Those who firmly believe that dogs are ‘man’s best friend’ may qualify any dog as a companion dog. It wouldn’t be far from the truth either, because all dogs seem to love to keep their owners’ company. But by way of definition, breeds that are not meant to do any specific function other than offering constant company their owners are considered companion dogs. So if it is just companionship that you are looking for in the dog you want to adopt, you have the choice of specially-bred companion dogs which are generally small in size.
Origin of Companion Dogs
The Chinese are credited with developing small breeds of dogs several thousand years ago to serve purely as decorative companions of the nobility. Pekingese is one such breed from China as the name suggests. Pugs were also favored by them. The royal houses of Europe also had their own lap dogs, a name that aptly describes their sole function of warming the laps of their owners. They were a great choice for gifting among the wealthy, and the practice continues even to this day.
19th century saw the emergence of several breeds of dogs such as the Maltese and the Spaniels that found favor with the gentry. Terriers too come under this category. Children especially took to these smaller breeds, and their popularity steadily increased. By the next century, middle classes began offering these dogs to their kids as playmates. Soon, all classes of the society also followed suit, making companion dogs as ubiquitous as they are today.
What to expect in a companion dog
A gentle temperament and friendliness are the main characteristics that companion dogs are bred for. By virtue of their very nature, they make ideal pets for the whole family as they get along well with other pets in the household too. Pomeranians, Shih-Tzus, Dachshunds and Chihuahua are some of the companion dogs available, besides the ones mentioned earlier.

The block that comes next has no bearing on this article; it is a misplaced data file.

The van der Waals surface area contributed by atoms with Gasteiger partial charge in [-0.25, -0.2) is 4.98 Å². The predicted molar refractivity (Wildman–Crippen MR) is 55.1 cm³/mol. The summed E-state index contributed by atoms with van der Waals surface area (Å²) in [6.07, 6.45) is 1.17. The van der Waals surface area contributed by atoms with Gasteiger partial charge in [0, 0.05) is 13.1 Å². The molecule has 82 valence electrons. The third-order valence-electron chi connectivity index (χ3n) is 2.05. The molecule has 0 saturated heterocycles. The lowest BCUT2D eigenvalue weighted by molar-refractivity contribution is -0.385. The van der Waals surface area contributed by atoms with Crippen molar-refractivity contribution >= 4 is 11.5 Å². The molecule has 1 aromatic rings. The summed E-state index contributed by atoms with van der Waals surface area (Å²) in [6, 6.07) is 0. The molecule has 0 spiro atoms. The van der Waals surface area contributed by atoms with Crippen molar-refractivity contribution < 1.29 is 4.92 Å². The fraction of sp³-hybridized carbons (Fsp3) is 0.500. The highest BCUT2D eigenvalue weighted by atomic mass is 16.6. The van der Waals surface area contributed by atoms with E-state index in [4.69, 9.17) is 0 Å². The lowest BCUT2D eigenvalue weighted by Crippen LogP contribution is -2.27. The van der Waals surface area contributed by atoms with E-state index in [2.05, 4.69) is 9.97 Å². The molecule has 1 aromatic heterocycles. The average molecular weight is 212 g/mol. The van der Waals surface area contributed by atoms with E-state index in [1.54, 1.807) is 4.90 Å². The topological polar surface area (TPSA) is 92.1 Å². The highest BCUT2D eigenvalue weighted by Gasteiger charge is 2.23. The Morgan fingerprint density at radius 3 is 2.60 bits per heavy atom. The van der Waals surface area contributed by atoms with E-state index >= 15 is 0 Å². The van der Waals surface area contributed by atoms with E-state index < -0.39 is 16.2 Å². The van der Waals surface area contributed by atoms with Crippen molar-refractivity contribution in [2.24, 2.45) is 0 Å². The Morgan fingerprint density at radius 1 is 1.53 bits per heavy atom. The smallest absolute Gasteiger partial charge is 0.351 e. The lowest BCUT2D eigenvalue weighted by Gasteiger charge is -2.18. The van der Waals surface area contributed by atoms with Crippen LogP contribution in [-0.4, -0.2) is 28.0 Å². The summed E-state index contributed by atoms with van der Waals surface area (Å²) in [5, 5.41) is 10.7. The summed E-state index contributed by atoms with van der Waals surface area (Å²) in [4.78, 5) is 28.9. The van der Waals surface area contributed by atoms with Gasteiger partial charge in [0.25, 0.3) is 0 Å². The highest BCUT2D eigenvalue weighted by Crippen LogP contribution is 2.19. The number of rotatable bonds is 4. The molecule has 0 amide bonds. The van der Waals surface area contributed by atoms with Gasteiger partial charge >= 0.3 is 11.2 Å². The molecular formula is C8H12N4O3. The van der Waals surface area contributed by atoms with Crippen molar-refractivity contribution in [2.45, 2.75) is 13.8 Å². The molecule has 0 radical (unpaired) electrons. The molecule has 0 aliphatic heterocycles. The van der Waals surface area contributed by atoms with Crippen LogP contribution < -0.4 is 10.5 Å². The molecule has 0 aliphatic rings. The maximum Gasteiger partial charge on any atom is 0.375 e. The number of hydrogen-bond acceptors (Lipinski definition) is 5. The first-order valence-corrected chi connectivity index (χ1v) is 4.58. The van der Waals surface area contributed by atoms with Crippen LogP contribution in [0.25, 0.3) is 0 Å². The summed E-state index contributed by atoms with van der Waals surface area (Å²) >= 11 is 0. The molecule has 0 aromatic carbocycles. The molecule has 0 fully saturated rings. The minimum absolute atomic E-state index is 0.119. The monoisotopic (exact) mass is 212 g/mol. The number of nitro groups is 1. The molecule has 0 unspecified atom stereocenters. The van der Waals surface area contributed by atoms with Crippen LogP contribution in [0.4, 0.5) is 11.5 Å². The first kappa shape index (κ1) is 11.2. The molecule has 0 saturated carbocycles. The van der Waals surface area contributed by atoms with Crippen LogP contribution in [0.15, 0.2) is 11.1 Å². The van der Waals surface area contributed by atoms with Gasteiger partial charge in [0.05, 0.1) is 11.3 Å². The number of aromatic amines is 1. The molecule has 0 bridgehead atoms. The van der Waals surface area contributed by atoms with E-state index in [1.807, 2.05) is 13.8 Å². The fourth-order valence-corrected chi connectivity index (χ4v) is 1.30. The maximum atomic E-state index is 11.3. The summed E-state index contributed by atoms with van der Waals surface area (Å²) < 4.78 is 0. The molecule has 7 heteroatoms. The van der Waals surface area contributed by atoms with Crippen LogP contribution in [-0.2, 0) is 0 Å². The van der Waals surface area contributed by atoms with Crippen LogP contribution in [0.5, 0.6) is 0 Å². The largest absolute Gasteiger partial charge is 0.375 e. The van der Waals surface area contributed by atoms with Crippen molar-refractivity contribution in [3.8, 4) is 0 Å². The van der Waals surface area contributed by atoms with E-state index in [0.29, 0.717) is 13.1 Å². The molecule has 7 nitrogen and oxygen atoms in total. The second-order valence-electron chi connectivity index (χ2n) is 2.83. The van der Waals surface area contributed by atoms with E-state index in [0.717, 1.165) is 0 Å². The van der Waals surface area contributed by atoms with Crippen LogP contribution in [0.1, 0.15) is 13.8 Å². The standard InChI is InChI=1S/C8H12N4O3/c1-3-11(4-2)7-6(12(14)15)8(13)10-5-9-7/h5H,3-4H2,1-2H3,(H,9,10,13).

These dogs weigh not more than 16 pounds. These are very tiny ones too, weighing just about two pounds. While this is a great advantage while carrying them around, their diminutive size makes them particularly vulnerable to attacks by other animals that are bigger than them. It also makes it harder for them keep warm in cold weather. If you are located in areas with severe winters, select breeds have fur that is thick and long, or be ready to dress them up in really warm outfits. They are susceptible to certain health problems unique to them too. You should look into the specific needs and health issues of the chosen breed of companion dog before going in for adoption.
About 16 years is the average life expectancy of these breeds. This, however, shouldn’t discourage you from adopting them. In spite of the many problems they have, they will reward you with their playful companionship all through their life. They can accompany you wherever you go, and will just happily sit with you for extended periods.
Don’t let their gentle nature and small sizes deceive you; they are full of energy and run around very fast. Consequently, they are not considered safe for very small children and toddlers. However, older children find a match in them, and enjoy tumbling about with them. Older people also find these energetic dogs great companions as they bring a welcome cheer into their homes. Maintenance costs are also considerably less compared to larger breeds of dogs. They need much less space too. Since they can very well fulfill their need for exercise by running around within the confines of a small house, they are ideally suited for apartment life in crowded cities, and for people who cannot exercise their dogs regularly.